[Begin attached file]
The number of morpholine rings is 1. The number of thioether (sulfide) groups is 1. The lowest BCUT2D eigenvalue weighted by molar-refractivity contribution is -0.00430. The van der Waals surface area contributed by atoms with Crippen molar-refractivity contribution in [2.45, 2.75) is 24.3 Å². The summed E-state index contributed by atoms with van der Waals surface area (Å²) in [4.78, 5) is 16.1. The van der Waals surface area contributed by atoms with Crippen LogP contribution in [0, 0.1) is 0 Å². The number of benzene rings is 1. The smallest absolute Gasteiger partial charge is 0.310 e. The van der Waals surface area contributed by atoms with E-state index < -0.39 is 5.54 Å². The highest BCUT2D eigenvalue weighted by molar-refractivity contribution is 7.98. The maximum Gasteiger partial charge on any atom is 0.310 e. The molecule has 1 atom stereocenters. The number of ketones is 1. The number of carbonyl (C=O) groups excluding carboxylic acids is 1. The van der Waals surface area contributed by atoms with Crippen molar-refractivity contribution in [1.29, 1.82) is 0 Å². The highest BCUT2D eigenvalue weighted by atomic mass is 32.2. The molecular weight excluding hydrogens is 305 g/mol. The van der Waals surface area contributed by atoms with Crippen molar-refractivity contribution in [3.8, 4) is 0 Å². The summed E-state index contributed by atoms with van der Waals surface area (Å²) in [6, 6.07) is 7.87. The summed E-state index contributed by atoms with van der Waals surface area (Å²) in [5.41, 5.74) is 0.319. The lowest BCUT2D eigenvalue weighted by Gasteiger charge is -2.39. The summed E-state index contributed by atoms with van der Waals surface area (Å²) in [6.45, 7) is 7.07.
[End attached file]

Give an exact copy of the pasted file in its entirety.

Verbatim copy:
The number of morpholine rings is 1. The number of thioether (sulfide) groups is 1. The lowest BCUT2D eigenvalue weighted by molar-refractivity contribution is -0.00430. The van der Waals surface area contributed by atoms with Crippen molar-refractivity contribution in [2.45, 2.75) is 24.3 Å². The summed E-state index contributed by atoms with van der Waals surface area (Å²) in [4.78, 5) is 16.1. The van der Waals surface area contributed by atoms with Crippen LogP contribution in [0, 0.1) is 0 Å². The number of benzene rings is 1. The smallest absolute Gasteiger partial charge is 0.310 e. The van der Waals surface area contributed by atoms with E-state index < -0.39 is 5.54 Å². The highest BCUT2D eigenvalue weighted by molar-refractivity contribution is 7.98. The maximum Gasteiger partial charge on any atom is 0.310 e. The molecule has 1 atom stereocenters. The number of ketones is 1. The number of carbonyl (C=O) groups excluding carboxylic acids is 1. The van der Waals surface area contributed by atoms with Crippen molar-refractivity contribution in [1.29, 1.82) is 0 Å². The highest BCUT2D eigenvalue weighted by atomic mass is 32.2. The molecular weight excluding hydrogens is 305 g/mol. The van der Waals surface area contributed by atoms with Crippen molar-refractivity contribution in [3.8, 4) is 0 Å². The summed E-state index contributed by atoms with van der Waals surface area (Å²) in [6, 6.07) is 7.87. The summed E-state index contributed by atoms with van der Waals surface area (Å²) in [5.41, 5.74) is 0.319. The lowest BCUT2D eigenvalue weighted by Gasteiger charge is -2.39. The summed E-state index contributed by atoms with van der Waals surface area (Å²) in [6.45, 7) is 7.07.